Indirect discrimination
Published by a LexisPSL Employment expert

The following Employment practice note provides comprehensive and up to date legal information covering:

  • Indirect discrimination
  • Apparently neutral treatment having discriminatory consequences
  • Identifying the PCP
  • PCP as cause of the particular disadvantage
  • Associative indirect discrimination
  • Employment tribunal rules EqA 2010 must be read as prohibiting associative indirect discrimination
  • Reluctant compliance with PCP
  • 'Particular' disadvantage
  • How many persons must be disadvantaged?
  • Choosing the correct pool
  • More...

Indirect discrimination

This Practice Note considers unlawful indirect discrimination under Equality Act 2010 (EqA 2010).

There is a clear difference between direct and indirect discrimination, and the two are mutually exclusive (although claims may of course be brought in the alternative):

  1. the law prohibiting direct discrimination aims to achieve formal equality of treatment: there must be no less favourable treatment between otherwise similarly situated people on grounds of a protected characteristic

  2. the law prohibiting indirect discrimination looks beyond formal equality towards a more substantive equality of results: criteria which appear neutral on their face may have a disproportionately adverse impact upon people of a particular protected characteristic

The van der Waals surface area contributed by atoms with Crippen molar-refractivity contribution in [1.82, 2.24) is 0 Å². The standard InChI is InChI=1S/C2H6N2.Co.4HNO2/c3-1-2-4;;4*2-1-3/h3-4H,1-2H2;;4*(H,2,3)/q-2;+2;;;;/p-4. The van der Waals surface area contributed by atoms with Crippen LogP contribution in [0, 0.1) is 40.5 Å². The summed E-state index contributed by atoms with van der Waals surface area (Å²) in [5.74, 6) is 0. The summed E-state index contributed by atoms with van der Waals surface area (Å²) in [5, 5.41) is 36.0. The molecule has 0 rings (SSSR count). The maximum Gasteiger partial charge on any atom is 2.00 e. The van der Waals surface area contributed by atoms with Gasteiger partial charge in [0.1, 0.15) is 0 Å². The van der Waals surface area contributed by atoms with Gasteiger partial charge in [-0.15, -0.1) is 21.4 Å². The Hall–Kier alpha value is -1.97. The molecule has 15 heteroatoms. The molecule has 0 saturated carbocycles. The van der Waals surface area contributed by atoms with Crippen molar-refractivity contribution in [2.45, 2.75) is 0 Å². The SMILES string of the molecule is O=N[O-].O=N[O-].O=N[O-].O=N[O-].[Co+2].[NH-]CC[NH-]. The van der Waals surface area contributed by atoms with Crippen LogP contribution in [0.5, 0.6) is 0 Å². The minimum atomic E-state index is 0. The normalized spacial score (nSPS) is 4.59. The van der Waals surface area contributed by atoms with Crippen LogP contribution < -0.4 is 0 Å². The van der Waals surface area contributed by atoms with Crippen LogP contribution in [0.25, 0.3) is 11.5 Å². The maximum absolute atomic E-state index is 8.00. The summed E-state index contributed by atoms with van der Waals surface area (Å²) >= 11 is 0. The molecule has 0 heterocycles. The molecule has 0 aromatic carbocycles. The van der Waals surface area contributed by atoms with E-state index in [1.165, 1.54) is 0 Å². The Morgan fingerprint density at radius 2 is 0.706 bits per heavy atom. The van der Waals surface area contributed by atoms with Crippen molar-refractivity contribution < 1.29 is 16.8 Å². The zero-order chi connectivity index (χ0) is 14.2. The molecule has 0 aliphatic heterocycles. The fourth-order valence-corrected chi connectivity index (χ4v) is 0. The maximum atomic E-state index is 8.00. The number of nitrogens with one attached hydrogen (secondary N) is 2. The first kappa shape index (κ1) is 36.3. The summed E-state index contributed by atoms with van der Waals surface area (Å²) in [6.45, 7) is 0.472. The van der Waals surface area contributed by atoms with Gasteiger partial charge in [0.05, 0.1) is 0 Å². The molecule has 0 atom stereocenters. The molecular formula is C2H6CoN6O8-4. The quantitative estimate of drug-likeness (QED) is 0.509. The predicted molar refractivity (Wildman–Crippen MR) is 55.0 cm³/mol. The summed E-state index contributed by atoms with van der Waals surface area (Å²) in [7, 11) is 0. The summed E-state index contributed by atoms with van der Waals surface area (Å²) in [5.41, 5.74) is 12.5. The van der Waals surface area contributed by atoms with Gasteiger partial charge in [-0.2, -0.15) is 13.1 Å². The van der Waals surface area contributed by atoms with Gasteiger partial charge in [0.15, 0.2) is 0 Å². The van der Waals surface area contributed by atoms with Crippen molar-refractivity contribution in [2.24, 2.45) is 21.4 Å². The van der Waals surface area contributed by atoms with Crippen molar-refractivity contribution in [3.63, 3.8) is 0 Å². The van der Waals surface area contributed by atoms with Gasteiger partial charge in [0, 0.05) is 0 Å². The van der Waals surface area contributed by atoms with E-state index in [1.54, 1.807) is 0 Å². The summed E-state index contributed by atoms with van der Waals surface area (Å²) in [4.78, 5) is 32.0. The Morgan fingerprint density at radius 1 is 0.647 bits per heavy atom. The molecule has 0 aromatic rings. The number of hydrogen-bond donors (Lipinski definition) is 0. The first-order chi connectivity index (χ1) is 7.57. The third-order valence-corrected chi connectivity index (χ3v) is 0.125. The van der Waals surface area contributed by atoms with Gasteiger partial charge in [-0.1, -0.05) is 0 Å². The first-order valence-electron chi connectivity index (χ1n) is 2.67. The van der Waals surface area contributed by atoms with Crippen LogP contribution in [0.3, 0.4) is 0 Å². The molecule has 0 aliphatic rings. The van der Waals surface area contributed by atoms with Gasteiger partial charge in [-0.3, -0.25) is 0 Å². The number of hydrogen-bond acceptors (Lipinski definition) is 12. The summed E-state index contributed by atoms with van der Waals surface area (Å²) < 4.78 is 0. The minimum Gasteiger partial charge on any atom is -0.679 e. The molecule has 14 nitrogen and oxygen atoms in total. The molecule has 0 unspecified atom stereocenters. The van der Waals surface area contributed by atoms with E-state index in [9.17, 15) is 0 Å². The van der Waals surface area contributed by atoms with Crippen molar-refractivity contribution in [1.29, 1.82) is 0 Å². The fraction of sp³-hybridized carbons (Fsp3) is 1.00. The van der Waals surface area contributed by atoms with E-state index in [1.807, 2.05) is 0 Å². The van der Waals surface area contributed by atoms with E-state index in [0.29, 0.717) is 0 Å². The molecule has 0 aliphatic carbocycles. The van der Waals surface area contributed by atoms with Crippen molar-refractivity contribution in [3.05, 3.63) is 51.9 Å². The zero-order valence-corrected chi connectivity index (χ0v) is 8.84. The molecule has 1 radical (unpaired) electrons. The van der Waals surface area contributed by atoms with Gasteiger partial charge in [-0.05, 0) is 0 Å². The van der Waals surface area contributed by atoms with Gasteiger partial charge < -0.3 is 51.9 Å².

The main difference between the two is that indirect discrimination can be justified if it is a proportionate means of achieving a legitimate aim; direct discrimination cannot be justified, except in the case of age.

For information on direct discrimination generally, see Practice Note: Direct discrimination.

In the context of the protected characteristic of sex, examples of indirect discrimination might include:

  1. an employer specifying that all workers must be at least 1.7 metres tall, which would disqualify more women than men, and therefore be potentially indirectly discriminatory

  2. an employer requiring workers to work long and/or uncertain hours, which women might find particularly difficult to comply with because a far greater percentage of them than men are primary child carers

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